Ellen W. Randolph (Coolidge) to Dolley Madison
|April 24th |
We have thought of you a great deal since you left us, my dear Mrs Madison, and regretted that the circumstance of the weather, and of mama indisposition, should have rendered your visit so much less pleasant, than we were anxious to make it—I shall not however give up the hope of seeing you again, both here, and at your own house, in the course of the Summer. Aunt Randolph arrived from Fluvanna a few days after you left us, and was very much concerned at not having had it in her power, to come up in time to see you, as she cannot think of leaving the state, uncertain as she is of ever returning, without at least taking leave of you, she has determined to call at Montpellier on her way to Fredericksburg, and will therefore be with you on Saturday the 29th, nothing would give me more pleasure than to accompany her so far on her journey, but as this is impossible, I must content myself with the hope, that the obstacles which oppose my visiting you at present will not exist through the continuance of fine weather.
We have not been able to hear whether Mrs Madison’s health has improved since your visit [. . .]. Mama and myself unite in our wishes for it’s reestablishment as also in compliments to Mr Madison, & to Mr Todd, if he is with you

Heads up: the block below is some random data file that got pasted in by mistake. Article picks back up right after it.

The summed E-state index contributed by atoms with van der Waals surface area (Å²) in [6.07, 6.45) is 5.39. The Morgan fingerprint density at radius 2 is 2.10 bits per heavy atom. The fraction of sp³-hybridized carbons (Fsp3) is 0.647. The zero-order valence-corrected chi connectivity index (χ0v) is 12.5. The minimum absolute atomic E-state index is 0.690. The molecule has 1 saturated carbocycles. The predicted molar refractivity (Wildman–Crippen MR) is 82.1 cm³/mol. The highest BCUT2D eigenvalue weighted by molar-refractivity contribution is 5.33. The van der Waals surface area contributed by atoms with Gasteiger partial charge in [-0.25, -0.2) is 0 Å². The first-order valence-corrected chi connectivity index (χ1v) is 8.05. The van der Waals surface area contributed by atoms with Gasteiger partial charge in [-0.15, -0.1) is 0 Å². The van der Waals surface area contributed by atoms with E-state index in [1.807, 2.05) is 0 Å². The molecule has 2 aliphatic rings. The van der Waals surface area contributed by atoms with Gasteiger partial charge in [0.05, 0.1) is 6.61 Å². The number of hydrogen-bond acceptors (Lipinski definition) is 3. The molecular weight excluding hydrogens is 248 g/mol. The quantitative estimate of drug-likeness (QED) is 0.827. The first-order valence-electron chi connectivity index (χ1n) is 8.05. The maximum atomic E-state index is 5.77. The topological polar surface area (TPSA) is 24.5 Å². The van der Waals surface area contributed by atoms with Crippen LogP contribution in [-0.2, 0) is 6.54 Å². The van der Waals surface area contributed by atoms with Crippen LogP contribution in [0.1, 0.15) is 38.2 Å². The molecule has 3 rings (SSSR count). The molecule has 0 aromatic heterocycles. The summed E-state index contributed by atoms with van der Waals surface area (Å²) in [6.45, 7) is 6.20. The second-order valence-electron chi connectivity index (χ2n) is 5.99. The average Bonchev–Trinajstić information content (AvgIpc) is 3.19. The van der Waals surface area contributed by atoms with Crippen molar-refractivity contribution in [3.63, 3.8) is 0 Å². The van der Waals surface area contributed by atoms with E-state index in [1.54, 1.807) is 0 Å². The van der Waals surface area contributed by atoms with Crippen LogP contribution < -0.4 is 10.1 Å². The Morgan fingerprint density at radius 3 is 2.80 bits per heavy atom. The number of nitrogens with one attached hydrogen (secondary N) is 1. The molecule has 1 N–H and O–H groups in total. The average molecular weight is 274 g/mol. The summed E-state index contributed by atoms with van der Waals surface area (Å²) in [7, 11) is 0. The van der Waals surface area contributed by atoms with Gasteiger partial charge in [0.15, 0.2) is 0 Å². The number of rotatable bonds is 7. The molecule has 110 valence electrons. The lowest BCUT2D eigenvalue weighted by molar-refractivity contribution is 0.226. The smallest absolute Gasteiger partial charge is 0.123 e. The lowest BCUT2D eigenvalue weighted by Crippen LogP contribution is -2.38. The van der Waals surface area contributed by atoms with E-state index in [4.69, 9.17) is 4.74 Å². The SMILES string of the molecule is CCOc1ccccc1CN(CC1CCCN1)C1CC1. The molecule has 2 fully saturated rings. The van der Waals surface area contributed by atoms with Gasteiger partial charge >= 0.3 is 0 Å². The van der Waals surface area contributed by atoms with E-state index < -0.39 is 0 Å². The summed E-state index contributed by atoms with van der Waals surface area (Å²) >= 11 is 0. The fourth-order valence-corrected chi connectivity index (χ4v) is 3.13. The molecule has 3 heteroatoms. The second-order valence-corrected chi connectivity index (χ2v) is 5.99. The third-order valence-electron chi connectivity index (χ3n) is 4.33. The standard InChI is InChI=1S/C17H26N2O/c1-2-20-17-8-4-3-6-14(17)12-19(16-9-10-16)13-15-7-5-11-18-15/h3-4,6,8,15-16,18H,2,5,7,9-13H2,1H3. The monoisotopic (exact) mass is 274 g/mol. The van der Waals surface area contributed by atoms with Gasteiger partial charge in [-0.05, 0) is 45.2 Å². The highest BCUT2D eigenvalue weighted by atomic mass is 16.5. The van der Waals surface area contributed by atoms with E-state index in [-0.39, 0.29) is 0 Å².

For yourself my dear Mrs Madison accept the assurances of our constant respect and affection.
Have you heard a report that John Randolph of Roanoke is entirely mad. he went to one of the Richmond Banks, and being called on to sign a check he very gravely made his mark, and asked for a witness, not knowing how to write his name moreover as an indubitable proof of the loss of reason he declares a determination not to return to Roanoke without a wife, and says he will have Miss Wickham. in short, in Richmond where he has been staying for some past, he is considered perfectly insane.